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Oil Surges After OPEC+ Said To Agree On 100Kb/d Production Cut

Oil Surges After OPEC+ Said To Agree On 100Kb/d Production Cut

And there it is: the half life of the infamous fist bump proved to be less…



Oil Surges After OPEC+ Said To Agree On 100Kb/d Production Cut

And there it is: the half life of the infamous fist bump proved to be less than two months, with a delegate telling Reuters that OPEC+ supports a 100kb/d reduction in oil output for October, meaning it's a done deal.


... just as we predicted.

* * *

The much-anticipated OPEC+ meeting later on Monday has all options on the table for oil, Bloomberg's Nour Al Ali writes, adding that whatever the decision is on production in October, the alliance has the upper hand, which is bullish for the oil futures market. 

A delegate has told Bloomberg that OPEC+ will discuss a range of oil-policy options at Monday’s meeting including a 100k b/d output cut - reversing last month's just as symbolic output hike following Biden's begging for more oil. Other options include maintaining production at current levels as well as an output cut before the next month's meeting.  

That much appears to be priced into futures markets, which remained about 2.7% higher at around the $95-level in Brent crude futures.

As Al Ali reminds us, we know from Saudi Arabia, that perhaps oil at current levels isn’t a fair reflection of the physical market’s tightness. Historically, the leader of the alliance is known to view prices at around $100 as fair. 

Meanwhile, disruptions to global oil supply remain key. As the EU discusses a price cap on Russian oil, many members of the 23-nation alliance struggle to increase their output due to various reasons, and the outcome of a potential Iran nuclear deal remains uncertain. Technical experts at OPEC+ recently slashed forecasts for this year’s supply surplus in half, to 400,000 barrels a day, and expect a supply deficit in 2023.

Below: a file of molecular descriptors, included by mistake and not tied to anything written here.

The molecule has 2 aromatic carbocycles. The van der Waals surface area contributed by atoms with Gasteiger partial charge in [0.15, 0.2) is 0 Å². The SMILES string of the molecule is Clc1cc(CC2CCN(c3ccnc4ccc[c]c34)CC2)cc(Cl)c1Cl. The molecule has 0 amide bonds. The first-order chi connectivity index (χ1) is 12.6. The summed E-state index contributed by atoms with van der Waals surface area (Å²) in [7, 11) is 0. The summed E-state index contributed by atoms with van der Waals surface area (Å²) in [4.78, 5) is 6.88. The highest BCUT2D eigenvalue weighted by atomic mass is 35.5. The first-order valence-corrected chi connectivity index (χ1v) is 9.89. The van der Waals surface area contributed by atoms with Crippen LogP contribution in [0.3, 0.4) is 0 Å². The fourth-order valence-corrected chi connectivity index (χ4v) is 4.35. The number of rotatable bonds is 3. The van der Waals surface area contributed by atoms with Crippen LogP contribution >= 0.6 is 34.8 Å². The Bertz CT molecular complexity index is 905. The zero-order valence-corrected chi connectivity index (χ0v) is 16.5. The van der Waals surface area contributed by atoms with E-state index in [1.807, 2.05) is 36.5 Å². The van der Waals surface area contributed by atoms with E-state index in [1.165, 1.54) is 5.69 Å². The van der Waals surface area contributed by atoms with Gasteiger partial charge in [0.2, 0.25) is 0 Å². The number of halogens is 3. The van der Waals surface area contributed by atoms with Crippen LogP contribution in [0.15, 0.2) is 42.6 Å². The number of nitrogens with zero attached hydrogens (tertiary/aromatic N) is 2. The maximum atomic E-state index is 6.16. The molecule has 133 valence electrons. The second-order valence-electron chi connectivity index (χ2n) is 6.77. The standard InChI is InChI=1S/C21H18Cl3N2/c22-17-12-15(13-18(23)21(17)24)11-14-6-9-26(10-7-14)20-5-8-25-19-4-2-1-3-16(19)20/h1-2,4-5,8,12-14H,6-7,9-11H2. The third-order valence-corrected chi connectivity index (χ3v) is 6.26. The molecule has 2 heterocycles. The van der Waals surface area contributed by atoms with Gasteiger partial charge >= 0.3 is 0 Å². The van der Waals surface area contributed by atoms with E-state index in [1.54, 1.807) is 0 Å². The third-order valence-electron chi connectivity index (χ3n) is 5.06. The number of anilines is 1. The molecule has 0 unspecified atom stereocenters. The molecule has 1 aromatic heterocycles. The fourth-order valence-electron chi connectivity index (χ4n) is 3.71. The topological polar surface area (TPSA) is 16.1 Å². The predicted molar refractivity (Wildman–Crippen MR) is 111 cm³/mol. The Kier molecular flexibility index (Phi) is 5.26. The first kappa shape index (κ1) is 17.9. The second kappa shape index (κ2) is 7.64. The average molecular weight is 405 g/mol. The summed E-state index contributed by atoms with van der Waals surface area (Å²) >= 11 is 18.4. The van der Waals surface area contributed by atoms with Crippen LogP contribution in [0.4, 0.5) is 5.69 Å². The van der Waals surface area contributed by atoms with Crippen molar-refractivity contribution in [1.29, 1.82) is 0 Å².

Finally, as volatility picks up, the futures market (which is now "completely broken" according to oil trader Pierre Andruand) poses a conundrum for the alliance. Even as bearish factors such as a looming global economic slowdown and reduced demand out of China push prices lower, the European energy crisis puts the alliance back in the driver’s seat as an oil-for-gas substitution might be needed to keep the continent warm this winter.

Here's what else to expect from today's OPEC+ meeting which takes place as the US is out on vacation.

Courtesy of Newsquawk, here is a full preview of today's JMMC and OPEC+ due at 12:00 BST

SCHEDULE: On September 5th, the Joint Ministerial Monitoring Committee (JMMC) will review the findings of the JTC and make a recommendation to the decision-making OPEC+ group. The JMMC is set to meet at 12:00BST/07:00EDT, with the OPEC+ ministerial meeting guided around 12:30BST/07:30EDT.

PRIOR MEETING: On August 3rd, OPEC+ agreed to hike total September quotas by 100k BPD. Split among most members, Saudi Arabia’s share was increased by 30k BPD, and the UAE’s by 7k BPD. The White House welcomed the decision, since it eases some pressure on Washington in the short term at least; the US Energy Department said at the time that it has seen a remarkable decline in oil prices, and wanted even lower prices.


  • Sources briefed on Saudi's thinking says Saudi has not yet made a decision to tweak OPEC+ policy, but the energy minister is under pressure to keep prices near USD 100/bbl, FT reported: but the range of complicating factors could make the Kingdom opt for a pause.
  • Russia doesn't currently support an oil output cut and OPEC+ is likely to keep its output steady when it meets Monday, according to people familiar with the matter cited by WSJ. Russia is said to be concerned that production cut would signal crude supply is outgripping demand, thus reducing leverage will oil consuming nations.